(v)     The Secretary of State, through the Special Presidential Coordinator and in consultation with the heads of other relevant agencies, shall coordinate diplomatic engagements to expand the PGII beyond the G7 to bring greater resources and opportunities for partnership.

                (vi)    The Secretary of State, through the Special Presidential Coordinator and in consultation with the Secretary of the Treasury, the Secretary of Commerce, the Secretary of Labor, the Secretary of Health and Human Services, the Secretary of Transportation, the Administrator of the Environmental Protection Agency, the Administrator of USAID, the CEO of MCC, and the CEO of DFC, shall lead interagency efforts regarding international coordination on infrastructure development standards and metrics, including on labor and environment, and certification mechanisms, including through the Blue Dot Network.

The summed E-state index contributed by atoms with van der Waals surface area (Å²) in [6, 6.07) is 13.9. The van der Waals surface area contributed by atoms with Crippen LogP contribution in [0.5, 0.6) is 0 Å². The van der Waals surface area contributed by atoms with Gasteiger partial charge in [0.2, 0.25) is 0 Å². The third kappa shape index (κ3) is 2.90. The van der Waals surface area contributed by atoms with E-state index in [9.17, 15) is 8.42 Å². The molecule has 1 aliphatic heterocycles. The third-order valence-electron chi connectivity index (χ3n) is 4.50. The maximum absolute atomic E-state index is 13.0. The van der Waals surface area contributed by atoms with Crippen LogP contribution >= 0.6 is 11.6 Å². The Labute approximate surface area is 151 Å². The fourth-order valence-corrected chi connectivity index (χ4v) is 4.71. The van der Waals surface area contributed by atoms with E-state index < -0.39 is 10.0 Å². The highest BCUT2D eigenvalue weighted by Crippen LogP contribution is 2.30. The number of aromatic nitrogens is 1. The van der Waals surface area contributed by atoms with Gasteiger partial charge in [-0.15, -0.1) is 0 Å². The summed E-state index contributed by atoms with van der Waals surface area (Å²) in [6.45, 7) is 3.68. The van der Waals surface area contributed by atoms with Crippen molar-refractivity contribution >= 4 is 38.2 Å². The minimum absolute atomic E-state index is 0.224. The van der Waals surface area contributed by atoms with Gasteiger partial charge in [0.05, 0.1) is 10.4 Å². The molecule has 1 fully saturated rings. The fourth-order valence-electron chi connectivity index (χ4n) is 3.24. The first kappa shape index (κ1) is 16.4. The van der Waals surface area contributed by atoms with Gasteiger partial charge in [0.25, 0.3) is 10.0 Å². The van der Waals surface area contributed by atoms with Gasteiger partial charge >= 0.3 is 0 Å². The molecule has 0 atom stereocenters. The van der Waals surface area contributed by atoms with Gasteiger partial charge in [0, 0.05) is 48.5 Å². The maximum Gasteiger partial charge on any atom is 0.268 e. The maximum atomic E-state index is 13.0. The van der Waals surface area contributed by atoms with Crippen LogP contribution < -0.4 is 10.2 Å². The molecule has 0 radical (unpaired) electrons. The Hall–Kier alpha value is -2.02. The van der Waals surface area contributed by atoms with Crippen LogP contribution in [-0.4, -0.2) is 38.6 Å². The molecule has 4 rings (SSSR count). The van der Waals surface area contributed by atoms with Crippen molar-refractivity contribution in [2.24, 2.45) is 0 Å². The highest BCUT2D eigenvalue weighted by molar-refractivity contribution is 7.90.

(vii)   The Secretary of Commerce, in consultation with the Administrator of the Small Business Administration, the President of EXIM, the Director of TDA, and the Special Presidential Coordinator, shall develop and implement a strategy to boost the competitiveness of the United States and promote the use of United States equipment and services in international infrastructure development.

                (viii)  The Secretary of the Treasury, in consultation with the Secretary of State, the CEO of MCC, the CEO of DFC, and the Special Presidential Coordinator, shall develop and implement a strategy to catalyze private-sector investment and support low- and middle income countries across the PGII’s four key priority areas.